Stack Overflow is a community of 4.7 million programmers, just like you, helping each other.

Join them; it only takes a minute:

Sign up
Join the Stack Overflow community to:
  1. Ask programming questions
  2. Answer and help your peers
  3. Get recognized for your expertise

Is there a theoretical analysis available which describes what kind of problems mapreduce can solve?

share|improve this question
Total Ninja stuff. – Prospero Aug 23 '11 at 11:27

In Map-Reduce for Machine Learning on Multicore Chu et al describe "algorithms that fit the Statistical Query model can be written in a certain “summation form,” which allows them to be easily parallelized on multicore computers." They specifically implement 10 algorithms including e.g. weighted linear regression, k-Means, Naive Bayes, and SVM, using a map-reduce framework.

The Apache Mahout project has released a recent Hadoop (Java) implementation of some methods based on the ideas from this paper.

share|improve this answer

For problems requiring processing and generating large data sets. Say running an interest generation query over all accounts a bank hold. Say processing audit data for all transactions that happened in the past year in a bank. The best use case is from Google - generating search index for google search engine.

share|improve this answer

Many problems that are "Embarrassingly Parallel" (great phrase!) can use MapReduce.

From this article.... ...

Doug Cutting, founder of Hadoop (an open source implementation of MapReduce) says... “Facebook uses Hadoop to analyze user behavior and the effectiveness of ads on the site"

and... “the tech team at The New York Times rented computing power on Amazon’s cloud and used Hadoop to convert 11 million archived articles, dating back to 1851, to digital and searchable documents. They turned around in a single day a job that otherwise would have taken months.”

share|improve this answer

Anything that involves doing operations on a large set of data, where the problem can be broken down into smaller independent sub-problems who's results can then be aggregated to produce the answer to the larger problem.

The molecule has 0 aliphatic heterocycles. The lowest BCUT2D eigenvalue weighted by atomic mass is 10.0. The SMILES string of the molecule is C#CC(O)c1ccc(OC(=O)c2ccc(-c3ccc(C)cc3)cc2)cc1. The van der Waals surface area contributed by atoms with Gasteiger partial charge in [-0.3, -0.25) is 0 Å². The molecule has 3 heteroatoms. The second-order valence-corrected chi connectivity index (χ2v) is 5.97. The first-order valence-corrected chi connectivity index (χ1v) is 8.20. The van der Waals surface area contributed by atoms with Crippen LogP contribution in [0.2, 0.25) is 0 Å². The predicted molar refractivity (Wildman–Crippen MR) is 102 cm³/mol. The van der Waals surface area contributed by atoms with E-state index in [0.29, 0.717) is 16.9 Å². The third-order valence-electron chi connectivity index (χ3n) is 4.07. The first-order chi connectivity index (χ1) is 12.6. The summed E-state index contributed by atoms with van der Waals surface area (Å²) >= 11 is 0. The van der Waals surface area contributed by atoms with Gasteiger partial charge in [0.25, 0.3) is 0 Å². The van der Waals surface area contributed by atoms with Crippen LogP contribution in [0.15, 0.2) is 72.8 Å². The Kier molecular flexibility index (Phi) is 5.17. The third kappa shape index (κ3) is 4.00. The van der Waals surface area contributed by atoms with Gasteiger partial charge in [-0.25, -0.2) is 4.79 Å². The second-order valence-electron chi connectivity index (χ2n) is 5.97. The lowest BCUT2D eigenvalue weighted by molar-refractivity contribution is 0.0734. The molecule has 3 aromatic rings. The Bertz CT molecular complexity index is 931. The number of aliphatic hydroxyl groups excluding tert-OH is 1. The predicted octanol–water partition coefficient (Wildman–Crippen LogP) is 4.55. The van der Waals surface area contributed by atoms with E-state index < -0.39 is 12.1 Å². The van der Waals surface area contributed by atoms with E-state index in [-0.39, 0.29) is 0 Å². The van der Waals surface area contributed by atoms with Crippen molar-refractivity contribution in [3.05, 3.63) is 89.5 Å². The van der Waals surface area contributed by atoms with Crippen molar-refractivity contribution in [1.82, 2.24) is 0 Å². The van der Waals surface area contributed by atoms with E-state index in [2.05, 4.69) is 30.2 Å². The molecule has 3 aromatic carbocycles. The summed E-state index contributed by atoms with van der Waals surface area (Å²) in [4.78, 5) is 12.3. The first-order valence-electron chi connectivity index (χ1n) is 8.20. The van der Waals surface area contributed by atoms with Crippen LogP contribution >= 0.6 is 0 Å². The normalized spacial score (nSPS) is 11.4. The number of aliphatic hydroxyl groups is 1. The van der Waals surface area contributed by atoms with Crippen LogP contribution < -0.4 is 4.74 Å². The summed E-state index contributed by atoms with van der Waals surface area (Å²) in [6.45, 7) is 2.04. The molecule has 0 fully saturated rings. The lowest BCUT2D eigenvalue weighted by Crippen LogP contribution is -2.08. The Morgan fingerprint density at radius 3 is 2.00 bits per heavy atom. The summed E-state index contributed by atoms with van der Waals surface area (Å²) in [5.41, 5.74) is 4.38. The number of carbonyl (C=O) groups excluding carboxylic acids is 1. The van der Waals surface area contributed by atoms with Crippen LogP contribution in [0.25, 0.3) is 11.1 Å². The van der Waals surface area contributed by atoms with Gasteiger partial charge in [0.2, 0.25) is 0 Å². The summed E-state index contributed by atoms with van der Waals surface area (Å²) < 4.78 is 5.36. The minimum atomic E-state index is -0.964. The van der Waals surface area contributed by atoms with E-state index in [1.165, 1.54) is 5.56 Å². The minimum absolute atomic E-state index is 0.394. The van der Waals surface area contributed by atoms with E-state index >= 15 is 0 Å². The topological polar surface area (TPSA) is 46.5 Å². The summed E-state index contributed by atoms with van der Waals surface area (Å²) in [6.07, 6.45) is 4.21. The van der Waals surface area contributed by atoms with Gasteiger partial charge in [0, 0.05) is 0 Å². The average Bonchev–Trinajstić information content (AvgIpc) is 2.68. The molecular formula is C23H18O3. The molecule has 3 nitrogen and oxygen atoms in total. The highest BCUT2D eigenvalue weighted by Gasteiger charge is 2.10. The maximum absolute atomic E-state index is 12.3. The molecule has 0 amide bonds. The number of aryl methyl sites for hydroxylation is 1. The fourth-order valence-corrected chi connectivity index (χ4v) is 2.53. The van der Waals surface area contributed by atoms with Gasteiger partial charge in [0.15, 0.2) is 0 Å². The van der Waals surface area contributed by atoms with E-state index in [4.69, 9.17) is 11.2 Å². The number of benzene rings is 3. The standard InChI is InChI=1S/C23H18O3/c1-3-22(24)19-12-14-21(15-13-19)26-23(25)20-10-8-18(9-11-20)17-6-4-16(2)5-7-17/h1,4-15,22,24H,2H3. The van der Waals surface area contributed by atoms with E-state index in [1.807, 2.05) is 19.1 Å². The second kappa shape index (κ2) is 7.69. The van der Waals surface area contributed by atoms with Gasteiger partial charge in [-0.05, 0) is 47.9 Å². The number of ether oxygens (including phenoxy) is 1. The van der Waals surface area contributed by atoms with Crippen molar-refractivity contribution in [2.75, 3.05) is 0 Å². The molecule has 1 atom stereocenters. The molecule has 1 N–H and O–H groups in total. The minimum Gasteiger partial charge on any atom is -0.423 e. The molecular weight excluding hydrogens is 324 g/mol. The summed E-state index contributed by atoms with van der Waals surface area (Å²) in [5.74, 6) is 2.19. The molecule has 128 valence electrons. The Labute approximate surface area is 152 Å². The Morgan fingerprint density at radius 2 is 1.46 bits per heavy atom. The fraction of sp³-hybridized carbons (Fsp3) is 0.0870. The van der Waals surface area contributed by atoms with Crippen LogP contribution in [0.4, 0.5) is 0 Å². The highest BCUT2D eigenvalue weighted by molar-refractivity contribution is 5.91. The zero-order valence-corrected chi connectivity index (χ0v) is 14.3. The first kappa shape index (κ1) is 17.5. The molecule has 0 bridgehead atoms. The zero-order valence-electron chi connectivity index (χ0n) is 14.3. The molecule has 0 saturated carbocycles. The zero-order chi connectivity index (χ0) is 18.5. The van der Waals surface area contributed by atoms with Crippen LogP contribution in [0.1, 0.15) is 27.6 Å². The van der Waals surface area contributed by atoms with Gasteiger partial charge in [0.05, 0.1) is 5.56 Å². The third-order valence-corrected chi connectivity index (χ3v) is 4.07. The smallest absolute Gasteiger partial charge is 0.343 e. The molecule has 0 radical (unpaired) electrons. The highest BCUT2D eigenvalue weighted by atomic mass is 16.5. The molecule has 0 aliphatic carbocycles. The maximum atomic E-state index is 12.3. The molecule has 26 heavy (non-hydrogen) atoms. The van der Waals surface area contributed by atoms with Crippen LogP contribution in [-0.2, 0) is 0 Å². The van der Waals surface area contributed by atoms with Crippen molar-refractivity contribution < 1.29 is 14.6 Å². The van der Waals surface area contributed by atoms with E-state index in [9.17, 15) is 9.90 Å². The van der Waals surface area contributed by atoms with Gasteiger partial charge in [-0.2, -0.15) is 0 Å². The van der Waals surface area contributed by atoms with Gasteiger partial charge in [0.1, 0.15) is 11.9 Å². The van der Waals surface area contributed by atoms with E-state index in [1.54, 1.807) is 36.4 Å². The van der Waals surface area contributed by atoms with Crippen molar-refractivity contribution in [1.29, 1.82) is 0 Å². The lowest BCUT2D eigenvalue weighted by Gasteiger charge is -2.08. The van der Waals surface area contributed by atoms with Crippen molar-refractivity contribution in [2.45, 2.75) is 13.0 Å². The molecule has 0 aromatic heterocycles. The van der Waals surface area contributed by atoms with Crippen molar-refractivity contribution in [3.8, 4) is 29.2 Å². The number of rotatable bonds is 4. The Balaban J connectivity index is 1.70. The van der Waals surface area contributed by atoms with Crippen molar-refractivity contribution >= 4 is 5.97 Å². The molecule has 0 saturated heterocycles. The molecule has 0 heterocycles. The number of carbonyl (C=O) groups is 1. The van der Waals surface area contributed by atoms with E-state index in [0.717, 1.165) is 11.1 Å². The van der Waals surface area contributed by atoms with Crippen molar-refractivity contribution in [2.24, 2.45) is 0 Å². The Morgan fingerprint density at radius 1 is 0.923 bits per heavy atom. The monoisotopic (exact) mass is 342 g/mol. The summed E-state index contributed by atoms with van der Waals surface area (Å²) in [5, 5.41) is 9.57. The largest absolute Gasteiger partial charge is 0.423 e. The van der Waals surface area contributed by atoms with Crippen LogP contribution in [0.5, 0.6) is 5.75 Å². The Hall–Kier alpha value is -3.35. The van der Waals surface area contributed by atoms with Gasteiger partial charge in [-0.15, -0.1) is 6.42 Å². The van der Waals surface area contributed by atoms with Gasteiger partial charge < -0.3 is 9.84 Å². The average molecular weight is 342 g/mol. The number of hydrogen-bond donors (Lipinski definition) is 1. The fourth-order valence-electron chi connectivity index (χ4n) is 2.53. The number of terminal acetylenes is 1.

A trivial example would be calculating the sum of a huge set of numbers. You split the set into smaller sets, calculate the sums of those smaller sets in parallel (which can involve splitting those into yet even smaller sets), then sum those results to reach the final answer.

share|improve this answer

The answer lies is really in the name of the algorithm. MapReduce is not a general purpose parallel programming work or batch execution framework as some of the answers suggest. Map Reduce is really useful when large data sets that need to be processed (Mapping phase) and derive certain attributes from there, and then need to be summarized on on those derived attributes (Reduction Phase).

share|improve this answer

You can also watch the videos @ Google, I'm watching them myself and I find them very educational.

share|improve this answer

Sort of a hello world introduction to MapReduce

share|improve this answer

This question was asked before its time. Since 2009 there has actually been a theoretical analysis of MapReduce computations. This 2010 paper of Howard Karloff et al. formalizes MapReduce as a complexity class in the same way that theoreticians study P and NP. They prove some relationships between MapReduce and a class called NC (which can be thought of either as shared-memory parallel machines or a certain class of restricted circuits). But the main piece of work are their formal definitions.

share|improve this answer

Your Answer


By posting your answer, you agree to the privacy policy and terms of service.

Not the answer you're looking for? Browse other questions tagged or ask your own question.